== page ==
Milk goes off the boil but not for long

China’s consumption remains uncertain amid slower growth in most developed markets

Trace the global price chart for milk products over the last five years and you will be reminded of a particularly bumpy roller-coaster ride. Prices for skimmed milk powder in global markets (from vaulted from under $2,900 a tonne in early 2010 to over $4,300 by June 2011, only to sink back to square one by mid-2012. Within a year, prices again doubled to surpass the previous peak ($5,142 in April 2013). But the months since then have seen a big fall, with prices back to $2,400 in January 2015.

Global milk prices have been swinging wildly in response to pulls and pushes from costs and demand. Until the middle of 2011, rising prices of cattle-feed ingredients such as corn propelled dairy product prices upward. A growing appetite for milk products from China and other emerging economies also aided the price rise. In 2013, New Zealand’s largest dairy company Fonterra had to resort to a worldwide product recall after suspected cases of bacterial contamination. China instituted a temporary ban on imports from New Zealand. This was another trigger for prices to spike.

But after that episode in 2013, dairy products have given in to the bearish sentiment afflicting other agri-commodities. First, prices of feed ingredients began to fall, reducing costs for milk producers. Then, in 2014, China sharply cut back on its imports of milk powder, deciding to produce more of its requirements at home. Sanctions on Russia by the western world prompted it to ban imports of dairy products from the European Union too.

This led to a global glut in milk products. The global outlook for milk product prices in 2015 remains sober, with China’s consumption remaining uncertain and slower growth in most developed markets contributing to slack demand.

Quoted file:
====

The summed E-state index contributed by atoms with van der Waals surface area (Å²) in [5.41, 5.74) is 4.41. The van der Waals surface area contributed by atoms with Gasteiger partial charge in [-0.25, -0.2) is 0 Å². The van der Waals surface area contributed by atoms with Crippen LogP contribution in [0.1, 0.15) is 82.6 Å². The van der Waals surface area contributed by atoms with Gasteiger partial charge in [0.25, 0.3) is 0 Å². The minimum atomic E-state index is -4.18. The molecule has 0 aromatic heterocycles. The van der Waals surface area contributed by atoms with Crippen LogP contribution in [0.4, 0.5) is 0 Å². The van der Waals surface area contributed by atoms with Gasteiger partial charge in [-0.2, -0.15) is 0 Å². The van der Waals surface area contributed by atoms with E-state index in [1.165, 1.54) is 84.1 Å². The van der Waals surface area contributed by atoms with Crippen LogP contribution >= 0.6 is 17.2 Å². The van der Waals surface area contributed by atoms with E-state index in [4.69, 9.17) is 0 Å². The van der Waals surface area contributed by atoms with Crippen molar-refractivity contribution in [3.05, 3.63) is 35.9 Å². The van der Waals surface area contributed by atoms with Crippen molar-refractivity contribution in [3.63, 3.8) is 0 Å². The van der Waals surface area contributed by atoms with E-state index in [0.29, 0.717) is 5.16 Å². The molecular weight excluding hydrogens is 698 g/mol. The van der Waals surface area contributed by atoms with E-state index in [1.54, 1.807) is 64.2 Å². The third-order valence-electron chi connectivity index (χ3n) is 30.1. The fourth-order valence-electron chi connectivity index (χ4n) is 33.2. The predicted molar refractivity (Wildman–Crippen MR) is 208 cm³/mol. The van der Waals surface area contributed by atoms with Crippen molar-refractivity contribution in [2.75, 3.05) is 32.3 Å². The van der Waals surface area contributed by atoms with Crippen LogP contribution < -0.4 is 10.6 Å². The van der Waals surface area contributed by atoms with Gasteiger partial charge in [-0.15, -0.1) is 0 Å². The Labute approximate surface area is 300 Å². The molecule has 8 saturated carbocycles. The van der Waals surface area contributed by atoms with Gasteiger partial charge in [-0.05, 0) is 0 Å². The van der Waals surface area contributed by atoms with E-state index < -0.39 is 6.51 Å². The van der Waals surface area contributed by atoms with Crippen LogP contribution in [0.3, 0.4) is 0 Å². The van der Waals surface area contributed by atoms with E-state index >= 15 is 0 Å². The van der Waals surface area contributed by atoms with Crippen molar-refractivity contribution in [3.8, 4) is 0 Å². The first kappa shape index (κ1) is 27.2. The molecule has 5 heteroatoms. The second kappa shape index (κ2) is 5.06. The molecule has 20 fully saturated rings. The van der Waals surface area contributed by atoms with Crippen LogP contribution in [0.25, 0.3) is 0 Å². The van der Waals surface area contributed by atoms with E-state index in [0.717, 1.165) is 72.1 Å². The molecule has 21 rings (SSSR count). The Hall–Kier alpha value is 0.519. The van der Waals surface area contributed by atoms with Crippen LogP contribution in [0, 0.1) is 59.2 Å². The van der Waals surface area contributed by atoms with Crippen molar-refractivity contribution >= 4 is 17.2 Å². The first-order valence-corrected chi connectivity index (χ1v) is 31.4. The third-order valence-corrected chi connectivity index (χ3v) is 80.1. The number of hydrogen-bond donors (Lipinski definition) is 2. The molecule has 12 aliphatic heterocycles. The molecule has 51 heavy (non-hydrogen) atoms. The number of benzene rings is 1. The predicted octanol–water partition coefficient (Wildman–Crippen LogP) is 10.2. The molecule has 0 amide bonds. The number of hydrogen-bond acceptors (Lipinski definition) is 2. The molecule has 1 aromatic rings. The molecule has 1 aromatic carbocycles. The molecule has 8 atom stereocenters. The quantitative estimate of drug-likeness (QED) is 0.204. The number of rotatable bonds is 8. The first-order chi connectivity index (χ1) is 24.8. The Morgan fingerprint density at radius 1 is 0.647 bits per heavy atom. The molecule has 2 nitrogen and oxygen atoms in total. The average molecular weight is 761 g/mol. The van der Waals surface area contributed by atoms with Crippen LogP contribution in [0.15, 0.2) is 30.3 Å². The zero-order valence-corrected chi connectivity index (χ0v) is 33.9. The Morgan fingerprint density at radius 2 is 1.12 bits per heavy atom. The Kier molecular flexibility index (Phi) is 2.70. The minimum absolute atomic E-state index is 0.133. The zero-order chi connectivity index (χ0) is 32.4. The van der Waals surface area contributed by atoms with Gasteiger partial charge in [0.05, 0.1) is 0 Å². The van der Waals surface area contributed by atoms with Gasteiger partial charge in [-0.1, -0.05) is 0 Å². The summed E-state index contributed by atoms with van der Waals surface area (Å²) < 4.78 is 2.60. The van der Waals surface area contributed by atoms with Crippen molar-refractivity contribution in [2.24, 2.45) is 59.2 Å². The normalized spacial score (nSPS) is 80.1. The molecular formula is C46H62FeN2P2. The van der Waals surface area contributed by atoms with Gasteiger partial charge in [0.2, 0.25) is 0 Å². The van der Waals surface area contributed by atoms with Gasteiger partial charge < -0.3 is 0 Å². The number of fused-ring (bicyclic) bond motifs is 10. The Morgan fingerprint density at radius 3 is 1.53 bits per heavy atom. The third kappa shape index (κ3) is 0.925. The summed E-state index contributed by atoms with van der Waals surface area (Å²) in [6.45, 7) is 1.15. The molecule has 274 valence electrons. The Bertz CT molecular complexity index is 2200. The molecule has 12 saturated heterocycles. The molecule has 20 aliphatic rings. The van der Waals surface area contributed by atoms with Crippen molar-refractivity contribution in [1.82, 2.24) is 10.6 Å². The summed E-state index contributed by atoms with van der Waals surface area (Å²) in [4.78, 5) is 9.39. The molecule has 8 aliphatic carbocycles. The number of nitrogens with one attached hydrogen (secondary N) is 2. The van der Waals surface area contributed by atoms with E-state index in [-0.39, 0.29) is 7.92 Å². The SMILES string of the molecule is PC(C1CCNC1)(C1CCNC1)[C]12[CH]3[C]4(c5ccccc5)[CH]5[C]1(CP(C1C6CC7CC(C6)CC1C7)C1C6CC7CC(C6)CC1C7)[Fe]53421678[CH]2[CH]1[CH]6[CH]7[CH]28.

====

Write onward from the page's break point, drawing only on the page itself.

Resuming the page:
A different picture in India

In India, though, retail prices of milk for consumers have not reflected any of these global upheavals. Retail milk prices in key markets such as Delhi, Mumbai and Chennai have headed placidly only in one direction — up. Retail prices in Delhi, for instance, have risen in each of the last five years, from ₹22 per litre in December 2009 to ₹38 a litre by January 2015, an annual rate of 12.5 per cent. Mumbai has seen an even steeper price rise from ₹20 to ₹41 a litre. Chennai has seen prices double from ₹18 to ₹37. Milk and milk products have, in fact, been constantly pushing up domestic inflation, continuing to rise even as most other food product prices moderated.

The recent sharp decline in global dairy prices has had a limited impact on Indian milk prices as the domestic market is not open to global trade.

With the Government imposing quantitative curbs on imports of milk products, domestic shortages aren’t automatically filled by imports, even if global prices are ruling low. Conversely, while large domestic milk producers such as GCCMF (Amul) do convert liquid milk into skimmed milk powder (SMP) in the flush season and export it, such exports make up a very small proportion of domestic output. The recent global decline in SMP prices has prompted local producers to cut back exports from over 1.25 lakh tonnes a year to just about 25,000 tonnes.

These supplies may keep a lid on domestic milk prices over the next six months or so. But over the longer term it is domestic milk output that holds the key to prices.

Statistics from the National Dairy Development Board as well as studies by the RBI note that Indian consumption of milk and milk products has been rising at a rapid rate despite higher prices.

Increasing milk product consumption from an upwardly mobile middle class, and rising protein consumption with improving income levels of the poor have expanded consumption of milk and milk products in India.

Between 2005 and 2010, NSSO statistics show that Indian households increased their monthly expenditure on dairy products by nearly 70 per cent.

The country’s milk output rose only by 26 per cent during this period. Expanding domestic appetite for milk, even as the livestock population and their yields have not kept pace, has led to production running neck and neck with demand.

Yes, persisting shortages have prompted the NDDB to launch an ambitious National Dairy Plan to lift domestic milk output from 130 million tonnes to about 200 million tonnes by 2020, through livestock and yield improvements as well as better processing infrastructure.

But as the supply response is unlikely to be immediate, the tight demand-supply equation appears likely to persist. Milk prices may go off the boil in 2015; but don’t expect lasting price corrections anytime soon.

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